Editor’s note: This is Part 1 in a series about Tom Slaughter's historic 1921 escape from the Arkansas state prison known as The Walls. Part 1 appeared in Style on Dec. 13, Part 2 on Dec. 20, Part 3 Dec. 27. See arkansasonline.com/1227part1 and arkansasonline.com/1227part2 and arkansasonline.com/1227part3
See arkansasonline.com/1227men for information about the seven escapees.
See arkansasonline.com/1227hogg to read what the minister said at his funeral.
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Late on an almost-winter afternoon, alone in an open expanse of Oakland Fraternal Cemetery with the shush of interstate traffic in the distance, it’s hard to imagine what happened here 100 years ago today.
But close your eyes and imagine thousands of eager gawkers crowding around, pressing in, being shoved back by uniformed policemen.
Instead of these little green weeds in the faded lawn, picture a jostling throng dressed the way Arkansans did in 1921: the hats, the heavy leather boots, the long skirts and button-up shoes. Look down from on high and see, smack in the center of the scene, a rectangular hole in the ground surrounded by a rope cordon, surrounded by a sea of people.
On Dec. 13, 1921, more than 5,000 spectators filled this cemetery to witness a murderer’s burial. The gently rolling hillside was already packed an hour before the cortege arrived from the Healey & Roth chapel in town — where another estimated thousand had crowded the street since dawn, trying to see or hear the funeral of Tom Slaughter, the state’s most conspicuous criminal.
The multitude was “morbidly curious,” the Arkansas Gazette reported the next day:
“Patiently they waited in the sun, men, women and children; mothers with wailing babies in arms, withered widows in their declining years, flappers engaged in direct and indirect flirtatious conquest, small boys at target practice with pebbles on the nearby headstones, opinionated men voicing the belief the bandit was still at large, since nothing in the newspapers is to be believed.”
Every so often a volunteer mob-handler climbed atop a grave stone and from that vantage point announced the nonappearance of the funeral cortege. It finally arrived about 3:30 p.m. A car crammed with wilting roses and lilies came first, including a mysterious $200 array that persons unknown ordered from a florist in Benton.
So many people filled Oakland’s dirt lanes that few actually saw the black casket unloaded and carried to its bier.
Today, a 6-inch post with a sign bearing a number for a cell phone tour and “Stop #34” calls attention to a battered stone stump. It looks like nothing man-made — just a small outcrop — but according to the cemetery’s information, this is what’s left of the grave marker of Tom Slaughter, outrageous bad man.
Souvenir hunters chipped off the rest.
Born in 1896 at Bernice, La., the big, good-looking ladies man called “Curley” Slaughter packed a lot of heavily reported crime into his 24 years. A decade of robberies, gangs, incarcerations, weddings, escapes and killings started modestly in 1911 with the theft of a cow in Pope County.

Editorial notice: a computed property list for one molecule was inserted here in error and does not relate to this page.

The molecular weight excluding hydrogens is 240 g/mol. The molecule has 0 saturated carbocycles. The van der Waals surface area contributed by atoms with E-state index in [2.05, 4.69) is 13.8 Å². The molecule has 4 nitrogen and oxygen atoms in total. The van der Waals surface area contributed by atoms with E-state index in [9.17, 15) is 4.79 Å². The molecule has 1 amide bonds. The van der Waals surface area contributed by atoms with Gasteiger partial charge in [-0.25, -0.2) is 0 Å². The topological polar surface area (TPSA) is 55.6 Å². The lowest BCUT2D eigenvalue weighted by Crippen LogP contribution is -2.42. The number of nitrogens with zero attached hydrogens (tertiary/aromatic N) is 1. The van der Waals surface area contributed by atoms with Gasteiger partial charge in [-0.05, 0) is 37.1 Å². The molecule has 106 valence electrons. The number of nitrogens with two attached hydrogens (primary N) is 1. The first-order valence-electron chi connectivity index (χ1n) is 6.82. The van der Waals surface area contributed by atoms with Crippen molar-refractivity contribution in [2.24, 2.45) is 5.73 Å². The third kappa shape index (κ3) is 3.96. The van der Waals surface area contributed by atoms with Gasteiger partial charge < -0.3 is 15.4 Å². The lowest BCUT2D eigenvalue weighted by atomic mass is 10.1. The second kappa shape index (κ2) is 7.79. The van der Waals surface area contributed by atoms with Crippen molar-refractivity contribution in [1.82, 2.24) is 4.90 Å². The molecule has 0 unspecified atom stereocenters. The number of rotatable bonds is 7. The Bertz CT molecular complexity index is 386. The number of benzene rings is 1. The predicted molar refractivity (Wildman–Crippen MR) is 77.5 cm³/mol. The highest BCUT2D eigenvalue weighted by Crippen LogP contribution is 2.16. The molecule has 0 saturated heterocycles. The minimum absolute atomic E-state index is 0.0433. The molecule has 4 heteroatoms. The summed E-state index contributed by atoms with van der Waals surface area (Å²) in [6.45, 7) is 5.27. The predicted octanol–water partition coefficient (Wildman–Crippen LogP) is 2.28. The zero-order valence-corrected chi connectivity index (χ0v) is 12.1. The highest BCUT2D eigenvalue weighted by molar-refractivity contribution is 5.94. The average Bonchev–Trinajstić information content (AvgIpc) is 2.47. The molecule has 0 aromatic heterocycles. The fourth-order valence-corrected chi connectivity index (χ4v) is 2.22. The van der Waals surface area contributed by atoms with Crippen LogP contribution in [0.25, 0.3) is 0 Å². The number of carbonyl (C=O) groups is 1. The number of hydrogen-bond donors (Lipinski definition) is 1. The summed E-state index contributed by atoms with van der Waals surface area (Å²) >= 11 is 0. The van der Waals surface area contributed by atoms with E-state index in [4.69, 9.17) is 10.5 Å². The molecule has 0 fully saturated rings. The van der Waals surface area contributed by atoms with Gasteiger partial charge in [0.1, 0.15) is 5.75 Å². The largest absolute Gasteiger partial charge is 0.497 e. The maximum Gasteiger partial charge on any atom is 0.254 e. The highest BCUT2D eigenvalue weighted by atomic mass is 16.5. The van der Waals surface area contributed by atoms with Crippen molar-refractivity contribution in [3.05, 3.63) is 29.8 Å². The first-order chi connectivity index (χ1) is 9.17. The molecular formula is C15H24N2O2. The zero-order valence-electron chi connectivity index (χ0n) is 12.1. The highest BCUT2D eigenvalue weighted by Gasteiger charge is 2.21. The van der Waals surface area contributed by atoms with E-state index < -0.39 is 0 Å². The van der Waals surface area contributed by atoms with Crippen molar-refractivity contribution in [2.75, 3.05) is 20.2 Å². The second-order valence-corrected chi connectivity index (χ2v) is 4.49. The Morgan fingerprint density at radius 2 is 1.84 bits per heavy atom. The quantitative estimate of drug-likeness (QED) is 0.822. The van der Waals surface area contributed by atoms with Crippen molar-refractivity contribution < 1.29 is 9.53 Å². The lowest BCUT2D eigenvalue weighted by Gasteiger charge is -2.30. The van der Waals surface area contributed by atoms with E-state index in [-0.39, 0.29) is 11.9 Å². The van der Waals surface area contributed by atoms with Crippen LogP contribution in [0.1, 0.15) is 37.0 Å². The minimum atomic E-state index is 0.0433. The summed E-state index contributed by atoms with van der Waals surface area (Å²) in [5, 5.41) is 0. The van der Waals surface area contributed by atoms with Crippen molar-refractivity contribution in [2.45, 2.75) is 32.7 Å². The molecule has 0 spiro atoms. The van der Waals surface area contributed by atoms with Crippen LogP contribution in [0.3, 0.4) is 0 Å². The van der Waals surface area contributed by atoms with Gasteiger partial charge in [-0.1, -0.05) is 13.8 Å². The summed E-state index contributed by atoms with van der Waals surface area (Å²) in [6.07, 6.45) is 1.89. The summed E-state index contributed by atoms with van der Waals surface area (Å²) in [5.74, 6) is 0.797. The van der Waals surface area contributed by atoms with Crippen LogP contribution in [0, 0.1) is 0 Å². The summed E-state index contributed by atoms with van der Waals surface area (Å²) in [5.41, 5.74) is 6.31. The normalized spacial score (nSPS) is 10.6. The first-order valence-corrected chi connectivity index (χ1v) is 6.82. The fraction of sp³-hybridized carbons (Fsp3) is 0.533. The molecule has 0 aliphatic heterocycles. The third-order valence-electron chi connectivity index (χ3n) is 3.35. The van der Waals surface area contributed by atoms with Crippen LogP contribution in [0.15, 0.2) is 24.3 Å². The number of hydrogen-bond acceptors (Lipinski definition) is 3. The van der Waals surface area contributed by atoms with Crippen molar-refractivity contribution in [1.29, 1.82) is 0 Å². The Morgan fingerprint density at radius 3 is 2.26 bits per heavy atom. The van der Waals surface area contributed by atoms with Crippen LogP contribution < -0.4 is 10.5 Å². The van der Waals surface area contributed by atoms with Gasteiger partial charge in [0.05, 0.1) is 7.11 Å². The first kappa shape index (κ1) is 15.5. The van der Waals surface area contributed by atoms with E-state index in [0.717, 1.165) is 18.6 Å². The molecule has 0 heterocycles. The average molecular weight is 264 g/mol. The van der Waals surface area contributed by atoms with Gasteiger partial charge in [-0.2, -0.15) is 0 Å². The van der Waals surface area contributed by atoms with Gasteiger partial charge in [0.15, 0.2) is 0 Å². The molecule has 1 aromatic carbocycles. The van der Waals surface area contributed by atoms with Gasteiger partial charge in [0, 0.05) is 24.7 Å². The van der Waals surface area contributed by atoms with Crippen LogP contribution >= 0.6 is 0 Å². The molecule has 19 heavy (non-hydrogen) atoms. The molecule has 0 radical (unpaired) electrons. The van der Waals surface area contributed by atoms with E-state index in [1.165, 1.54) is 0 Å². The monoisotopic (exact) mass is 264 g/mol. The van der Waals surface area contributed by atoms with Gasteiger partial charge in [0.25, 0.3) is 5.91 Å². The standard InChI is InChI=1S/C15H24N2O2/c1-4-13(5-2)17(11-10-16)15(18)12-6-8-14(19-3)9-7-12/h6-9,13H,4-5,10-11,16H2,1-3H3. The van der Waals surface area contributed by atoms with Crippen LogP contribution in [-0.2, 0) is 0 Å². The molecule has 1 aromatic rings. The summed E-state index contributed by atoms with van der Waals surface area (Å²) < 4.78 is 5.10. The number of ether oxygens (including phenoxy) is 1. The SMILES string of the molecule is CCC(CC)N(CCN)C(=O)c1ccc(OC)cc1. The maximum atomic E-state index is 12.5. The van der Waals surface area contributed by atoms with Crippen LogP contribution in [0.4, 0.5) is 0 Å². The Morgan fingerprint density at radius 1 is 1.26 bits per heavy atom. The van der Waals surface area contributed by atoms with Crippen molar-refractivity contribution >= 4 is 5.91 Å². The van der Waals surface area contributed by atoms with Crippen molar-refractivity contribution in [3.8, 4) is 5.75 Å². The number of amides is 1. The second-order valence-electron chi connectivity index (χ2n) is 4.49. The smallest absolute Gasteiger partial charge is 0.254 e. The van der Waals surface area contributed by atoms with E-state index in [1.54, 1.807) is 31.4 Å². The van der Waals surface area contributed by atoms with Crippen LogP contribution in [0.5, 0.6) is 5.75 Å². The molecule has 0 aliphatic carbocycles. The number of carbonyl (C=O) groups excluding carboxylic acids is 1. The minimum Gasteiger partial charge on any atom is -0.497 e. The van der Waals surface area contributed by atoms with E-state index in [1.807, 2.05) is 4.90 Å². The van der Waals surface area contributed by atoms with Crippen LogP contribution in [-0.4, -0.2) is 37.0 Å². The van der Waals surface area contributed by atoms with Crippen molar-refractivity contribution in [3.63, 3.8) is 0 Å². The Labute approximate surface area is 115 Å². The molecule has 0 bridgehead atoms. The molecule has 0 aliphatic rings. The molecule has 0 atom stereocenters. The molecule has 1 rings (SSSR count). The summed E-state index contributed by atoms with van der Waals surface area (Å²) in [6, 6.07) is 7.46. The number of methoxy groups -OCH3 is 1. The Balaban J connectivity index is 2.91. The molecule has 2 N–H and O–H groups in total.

Convicted of murder in Arkansas, he and a pal, Fulton “Kid” Green, also were wanted in Pennsylvania for killing a bank cashier.
He and his gangs stole cars, knocked over banks and trains and, apparently, made fans in Kentucky, Oklahoma, Kansas and Texas. This man was notorious for creative escapes. Slaughter escaped from jails and prisons in Texas, Oklahoma, Kansas and Arkansas.
The second time he broke out of the Texas state penitentiary, he simply walked out of its hospital: He had pricked himself all over with a pin, poured croton oil on his wounds to create a rash and then eaten two bars of soap. Thinking he had smallpox, jailers left him alone in sickbay.
During his trials in Arkansas, the governor sent out the National Guard twice to block escape attempts rumored to be afoot among Slaughter’s unseen cadre of criminal friends.
Slaughter also became a cause celebre for Arkansans concerned about the abuse of prisoners on the state penal farms. He was whipped and humiliated by Warden Dee Horton. Famously, Slaughter converted to Christianity there, and was baptised by the Rev. W.B. Hogg of Winfield Memorial Methodist Church.
Hogg lost faith in him when he learned Slaughter had three wives.
But what really gripped the public imagination were the events of Slaughter’s final 48 hours of life.
PRISON AT HIS FEET
On the evening of Dec. 8, 1921, Slaughter lay in apparent pain in a death cell at The Walls, the Arkansas state penitentiary at Little Rock. He was condemned to die for the murder of Bliss Adkisson, a Tucker Prison Farm trusty whom Slaughter shot while failing to escape, not long after his Christian conversion.
From contemporary accounts in the Gazette and the Arkansas Democrat; three 1953 essays by Gazette crime reporter Joe Wirges, who covered Slaughter in 1921; a 1960 Democrat interview with a former Saline County sheriff; and the “Tom Slaughter (1896–1921)” entry in the online Encyclopedia of Arkansas, here’s some of what happened that day inside The Walls:
On or before Dec. 8, a Thursday, prisoner Slaughter somehow acquired a German Luger pistol. He had been feigning illness for some time, saying he was too weak to talk, as Wirges later recalled.
In the afternoon, Slaughter begged his guards, Herman Vezollie and Tony Coppersmith, to ask “Captain” Dempsey — Warden Elston H. Dempsey — to send him the nurse who was in the prison tending a badly injured bank robber named Orville Reese. Nurse Alta Cumbie determined that Slaughter had a fever.
About 9 p.m., Slaughter begged for a blanket. Vezollie tried to hand the blanket to Slaughter through the bars, but he couldn’t or wouldn’t reach. Breaking prison rules, the guard opened the cell and stepped inside to spread the blanket over the ailing inmate, whereupon Slaughter seized him by the throat and leveled the pistol on Coppersmith.
“Don’t raise your gun, Tony, or I’ll kill you,” he said.
He took Vezollie’s coat and made the two guards walk ahead of him to the foot of stairs leading to the condemned prisoners’ area of the Death House. Slaughter yelled up to the guard on the second floor the customary, “Coming up.”